Other Health Problems
There are other conditions that can result from cold ears, including heart disease, kidney disease, and liver disease.
These diseases can develop over time if your dog’s ears remain cold for too long.
How to Keep Your Dog’s Ears Warm
Dogs’ ears have a lot in common with human ears.
They both contain hair follicles that produce sebum (a type of oil).
This is why your dog’s ears can become wet and cold when you take him out into the rain or snow.
Sebum prevents the moisture from evaporating, so your dog’s ears stay damp and cool.
However, this doesn’t mean you should leave your dog in the rain.
The skin on your dog’s ear canal has three layers: epidermis, dermis, and hypodermis.
The outer layer, called the epidermis, is made up of dead cells.
It’s tough enough to protect your dog’s skin from external damage, but it’s not very good at keeping his ears warm.
The middle layer, called the dermal tissue, is responsible for maintaining the temperature inside your dog’s ears.
The innermost layer, called the hypodermis, contains fat cells.
These help to regulate the body’s heat and provide insulation against extreme temperatures.
While these layers are similar to those found in humans, they’re different enough to make a big difference.
As such, dogs’ ears require more attention than human ears do.
Here are some tips on how to keep them warm.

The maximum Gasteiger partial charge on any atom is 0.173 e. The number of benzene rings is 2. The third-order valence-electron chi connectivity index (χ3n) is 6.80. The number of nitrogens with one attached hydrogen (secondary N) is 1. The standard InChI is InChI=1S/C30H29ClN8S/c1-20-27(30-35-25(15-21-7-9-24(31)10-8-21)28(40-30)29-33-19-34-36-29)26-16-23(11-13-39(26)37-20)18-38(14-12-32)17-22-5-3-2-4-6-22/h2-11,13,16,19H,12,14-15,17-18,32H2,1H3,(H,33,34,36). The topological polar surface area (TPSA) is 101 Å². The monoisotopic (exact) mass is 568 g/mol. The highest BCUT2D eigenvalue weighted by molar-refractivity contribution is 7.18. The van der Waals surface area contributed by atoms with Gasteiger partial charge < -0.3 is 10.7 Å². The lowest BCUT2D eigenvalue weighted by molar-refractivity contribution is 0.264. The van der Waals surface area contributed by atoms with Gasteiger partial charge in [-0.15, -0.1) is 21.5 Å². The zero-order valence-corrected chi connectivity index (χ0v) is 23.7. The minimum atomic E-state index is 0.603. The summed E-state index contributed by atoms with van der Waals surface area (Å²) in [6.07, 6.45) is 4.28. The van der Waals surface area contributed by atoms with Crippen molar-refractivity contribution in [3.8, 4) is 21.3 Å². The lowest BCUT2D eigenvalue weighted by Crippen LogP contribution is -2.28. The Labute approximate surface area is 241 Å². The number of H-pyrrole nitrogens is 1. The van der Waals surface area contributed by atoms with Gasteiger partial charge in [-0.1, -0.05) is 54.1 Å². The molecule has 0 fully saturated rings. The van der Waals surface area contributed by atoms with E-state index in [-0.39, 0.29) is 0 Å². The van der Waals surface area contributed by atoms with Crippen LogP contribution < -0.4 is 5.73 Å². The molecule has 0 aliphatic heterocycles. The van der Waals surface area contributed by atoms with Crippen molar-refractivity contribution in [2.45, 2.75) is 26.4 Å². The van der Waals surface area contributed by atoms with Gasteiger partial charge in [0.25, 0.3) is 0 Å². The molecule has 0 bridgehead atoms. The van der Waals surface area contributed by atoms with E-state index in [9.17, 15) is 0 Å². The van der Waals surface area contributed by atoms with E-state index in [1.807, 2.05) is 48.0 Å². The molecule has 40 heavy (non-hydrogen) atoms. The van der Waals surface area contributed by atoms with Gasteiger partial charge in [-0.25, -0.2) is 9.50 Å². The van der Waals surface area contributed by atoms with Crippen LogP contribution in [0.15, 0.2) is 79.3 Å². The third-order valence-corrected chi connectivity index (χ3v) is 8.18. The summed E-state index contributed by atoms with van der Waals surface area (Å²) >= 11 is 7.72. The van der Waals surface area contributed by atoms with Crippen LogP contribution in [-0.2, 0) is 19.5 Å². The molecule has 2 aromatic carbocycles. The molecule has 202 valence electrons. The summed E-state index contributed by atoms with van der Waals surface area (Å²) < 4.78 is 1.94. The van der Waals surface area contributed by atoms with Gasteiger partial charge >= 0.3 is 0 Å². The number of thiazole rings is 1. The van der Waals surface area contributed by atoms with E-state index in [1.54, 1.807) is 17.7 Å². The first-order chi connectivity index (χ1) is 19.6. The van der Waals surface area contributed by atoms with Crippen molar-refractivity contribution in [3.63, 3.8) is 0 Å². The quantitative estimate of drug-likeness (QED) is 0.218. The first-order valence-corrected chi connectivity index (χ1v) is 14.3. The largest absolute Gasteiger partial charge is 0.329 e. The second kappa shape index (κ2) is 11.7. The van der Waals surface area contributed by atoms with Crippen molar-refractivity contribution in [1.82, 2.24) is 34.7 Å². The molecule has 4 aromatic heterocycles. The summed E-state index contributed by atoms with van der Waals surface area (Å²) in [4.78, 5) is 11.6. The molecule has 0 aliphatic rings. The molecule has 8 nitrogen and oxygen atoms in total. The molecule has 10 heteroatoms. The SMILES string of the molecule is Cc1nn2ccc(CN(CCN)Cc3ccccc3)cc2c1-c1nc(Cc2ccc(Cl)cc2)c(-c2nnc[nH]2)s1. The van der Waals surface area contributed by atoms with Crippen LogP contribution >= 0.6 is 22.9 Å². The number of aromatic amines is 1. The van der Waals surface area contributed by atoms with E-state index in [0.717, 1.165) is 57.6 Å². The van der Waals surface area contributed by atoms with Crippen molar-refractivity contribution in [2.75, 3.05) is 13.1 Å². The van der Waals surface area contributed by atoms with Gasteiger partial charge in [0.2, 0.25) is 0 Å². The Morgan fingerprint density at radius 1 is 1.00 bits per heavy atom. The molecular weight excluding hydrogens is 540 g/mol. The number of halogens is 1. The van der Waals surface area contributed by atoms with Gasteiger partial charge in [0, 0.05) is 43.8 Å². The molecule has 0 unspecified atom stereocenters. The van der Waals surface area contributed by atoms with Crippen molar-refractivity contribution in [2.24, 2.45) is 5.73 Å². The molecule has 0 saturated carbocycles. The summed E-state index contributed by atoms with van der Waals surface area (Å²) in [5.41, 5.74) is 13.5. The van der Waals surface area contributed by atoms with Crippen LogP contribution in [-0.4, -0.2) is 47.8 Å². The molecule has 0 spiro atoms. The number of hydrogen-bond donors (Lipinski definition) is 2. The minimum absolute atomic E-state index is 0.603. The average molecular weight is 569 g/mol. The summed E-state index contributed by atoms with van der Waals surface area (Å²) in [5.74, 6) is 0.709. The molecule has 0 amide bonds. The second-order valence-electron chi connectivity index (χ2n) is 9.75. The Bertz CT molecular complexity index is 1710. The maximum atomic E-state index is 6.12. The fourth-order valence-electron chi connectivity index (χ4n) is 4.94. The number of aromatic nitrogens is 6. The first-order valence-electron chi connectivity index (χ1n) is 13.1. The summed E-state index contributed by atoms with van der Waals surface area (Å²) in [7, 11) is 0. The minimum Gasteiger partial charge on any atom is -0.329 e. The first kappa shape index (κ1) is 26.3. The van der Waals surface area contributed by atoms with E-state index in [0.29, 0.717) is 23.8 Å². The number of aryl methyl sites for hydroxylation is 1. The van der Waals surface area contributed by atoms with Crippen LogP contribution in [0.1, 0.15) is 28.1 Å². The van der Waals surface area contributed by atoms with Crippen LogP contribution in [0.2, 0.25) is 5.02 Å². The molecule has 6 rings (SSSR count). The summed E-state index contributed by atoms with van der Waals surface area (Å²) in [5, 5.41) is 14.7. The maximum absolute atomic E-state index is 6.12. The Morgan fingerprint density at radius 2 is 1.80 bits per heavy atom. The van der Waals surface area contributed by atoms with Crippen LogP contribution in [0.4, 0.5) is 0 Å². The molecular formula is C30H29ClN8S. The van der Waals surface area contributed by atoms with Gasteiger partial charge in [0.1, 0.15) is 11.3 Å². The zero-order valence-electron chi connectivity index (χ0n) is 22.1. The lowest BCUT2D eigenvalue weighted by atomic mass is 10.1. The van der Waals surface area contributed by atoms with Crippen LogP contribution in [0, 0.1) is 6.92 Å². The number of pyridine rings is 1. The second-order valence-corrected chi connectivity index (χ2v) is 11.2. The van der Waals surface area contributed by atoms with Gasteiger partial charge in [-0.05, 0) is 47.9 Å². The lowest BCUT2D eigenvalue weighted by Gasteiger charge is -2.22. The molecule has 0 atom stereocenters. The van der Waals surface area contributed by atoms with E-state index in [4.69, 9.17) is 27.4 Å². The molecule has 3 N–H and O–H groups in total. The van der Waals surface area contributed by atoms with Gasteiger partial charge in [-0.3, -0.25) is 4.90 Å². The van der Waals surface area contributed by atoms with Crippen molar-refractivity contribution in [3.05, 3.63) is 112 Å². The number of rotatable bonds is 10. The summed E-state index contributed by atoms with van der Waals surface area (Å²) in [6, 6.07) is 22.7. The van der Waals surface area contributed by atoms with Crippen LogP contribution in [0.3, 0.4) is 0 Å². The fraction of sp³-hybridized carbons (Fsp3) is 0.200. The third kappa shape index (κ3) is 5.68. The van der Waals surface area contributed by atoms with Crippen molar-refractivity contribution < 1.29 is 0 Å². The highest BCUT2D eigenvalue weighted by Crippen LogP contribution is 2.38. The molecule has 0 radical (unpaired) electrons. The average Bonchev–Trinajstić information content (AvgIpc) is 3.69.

Keep your dog’s ears dry.
Give your dog an ear bath every few days.
Avoid over-the-counter products that claim to “warm” your dog’s ears.
Use hot water only.
Don’t use ice cubes.
Never bathe your dog before she’s had her morning meal.
Check your dog’s ears regularly.
If you notice any signs of infection or discomfort, contact your vet immediately.
What to Do If Your Dog’s Ears Are Cold
As mentioned before, your dog’s ears are covered in fur and are often exposed to the elements.
This is why dogs’ ears tend to get cold easily. However, your dog will not die if their ears do get cold.
The only thing that can happen is that your dog could suffer from ear infections or damage to their hearing.
If you notice that your dog’s ears are getting cold and want to take action, here are some things you should know about how to keep your dog’s ears warm.
How to Prevent Your Dog’s Ears from Getting Cold
To prevent your dog’s ears from getting cold, you need to understand why they do in the first place.
In short, your dog’s ears are exposed to the elements and are full of blood vessels that help heat
up their bodies.
If you want to know more about how this happens, read on!
Before we go into the blood vessels, let’s talk about the elements.
When your dog is outside, they’re likely being exposed to all sorts of things.
These things include rain, snow, wind, sun, and temperature changes.